Article in aquaculture europe VOL. 47 (2) SEP 2022
Fish farm drum orchestra: Is it possible?Fig. 3: Sampling in Aqualabs, IMBBC, HCMR
Yes it is! Not because a fish farm can be considered an ideal place for a percussion concert, since we know that the manmade sounds have a negative effect on the behavior and physiology of fish. It is because a batch of fish is in spawning phase and they are drumming! The meagre (Argyrosomus regius) is an emerging species in the EU-aquaculture sector due to its fast growth rate, low FCR, excellent taste and low fat content (http://www.diversifyfish.eu/meagre-argyrosomus-regius.html). It is a member of Sciaenidae family, commonly known as drummers and croakers. The meagre is one of the five known sciaenid fishes in which both sexes possess sonic muscles and can emit sounds by vibrating the swim bladder (Bolgan et al., 2020). It can produce more than 50 beats per second, when the fastest human drummer only 20! In the framework of NewTechAqua project (https:// www.newtechaqua.eu/), we are trying to decipher the reproductive behavior of meagre (Fig. 1). On May 2022, underwater cameras (Fig. 2) and hydrophones were mounted in two tanks of the Fish Reproduction and Physiology Lab (https://fishrepro.weebly.com/) of IMBBC (https://imbbc. hcmr.gr/). Two females and 3 males were marked externally (Fig. 3) and were placed in each tank after spawning induction using Gonadotropin Releasing Hormone agonist (GnRHa), using well-established protocols (Fakriadis et al., 2020; Mylonas et al., 2015). For five consecutive days, video and audio was recorded and egg quantity and quality was evaluated. Egg samples were collected for further parentage analysis. More than 5 million eggs with high fertilization success were spawned in each tank. In each spawn, a frenzy swimming circle was observed by the fish, guided by the spawning female and followed by the males, which were trying to acquire the best possible place to fertilize the released eggs. Knocks and grunts were recorded and are going to be analyzed in order to be matched – if possible- with specific reproductive behaviors.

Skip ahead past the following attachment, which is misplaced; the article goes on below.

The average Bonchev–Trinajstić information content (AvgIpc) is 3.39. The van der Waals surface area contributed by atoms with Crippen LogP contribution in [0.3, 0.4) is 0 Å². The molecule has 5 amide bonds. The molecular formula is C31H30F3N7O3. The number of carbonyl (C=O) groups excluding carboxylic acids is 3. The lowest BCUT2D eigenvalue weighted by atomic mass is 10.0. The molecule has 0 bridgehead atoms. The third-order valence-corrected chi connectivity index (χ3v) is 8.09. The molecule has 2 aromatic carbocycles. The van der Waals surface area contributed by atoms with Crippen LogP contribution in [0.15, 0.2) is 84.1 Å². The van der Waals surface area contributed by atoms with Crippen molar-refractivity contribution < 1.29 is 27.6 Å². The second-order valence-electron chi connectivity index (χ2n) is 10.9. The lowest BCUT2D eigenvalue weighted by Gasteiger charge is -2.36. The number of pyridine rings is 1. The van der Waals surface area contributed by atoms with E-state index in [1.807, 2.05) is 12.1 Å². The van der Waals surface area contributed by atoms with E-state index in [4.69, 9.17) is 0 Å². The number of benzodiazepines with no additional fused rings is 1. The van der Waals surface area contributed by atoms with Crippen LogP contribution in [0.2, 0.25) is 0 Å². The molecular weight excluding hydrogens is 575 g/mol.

What is the ultimate goal? But of course, trying to induce spawning without the use of exogenous hormones, just by mimicking their natural reproductive environment using the proper series of sounds! A very ambitious objective, but one that will help farmers manage their meagre broodstocks and produce “organic” eggs.
Bolgan, M., Crucianelli, A., Mylonas, C.C., Henry, S., Falguière, J.C., Parmentier, E., 2020. Calling activity and calls’ temporal features inform about fish reproductive condition and spawning in three cultured Sciaenidae species. Aquaculture. 524.a Fakriadis, I., Zanatta, E.M., Fleck, R., Sena Mateo, D.L., Papadaki, M., Mylonas, C.C., 2020. Endocrine regulation of long-term enhancement of spermiation in meagre (Argyrosomus regius) with GnRHa controlled-delivery systems. Gen Comp Endocrinol. 297, 113549. Mylonas, C.C., Fatira, E., Karkut, P., Sigelaki, I., Papadaki, M., Duncan, N., 2015. Reproduction of hatchery-produced meagre Argyrosomus regius in captivity III. Comparison between GnRHa implants and injections on spawning kinetics and egg/larval performance parameters. Aquaculture. 448, 44-53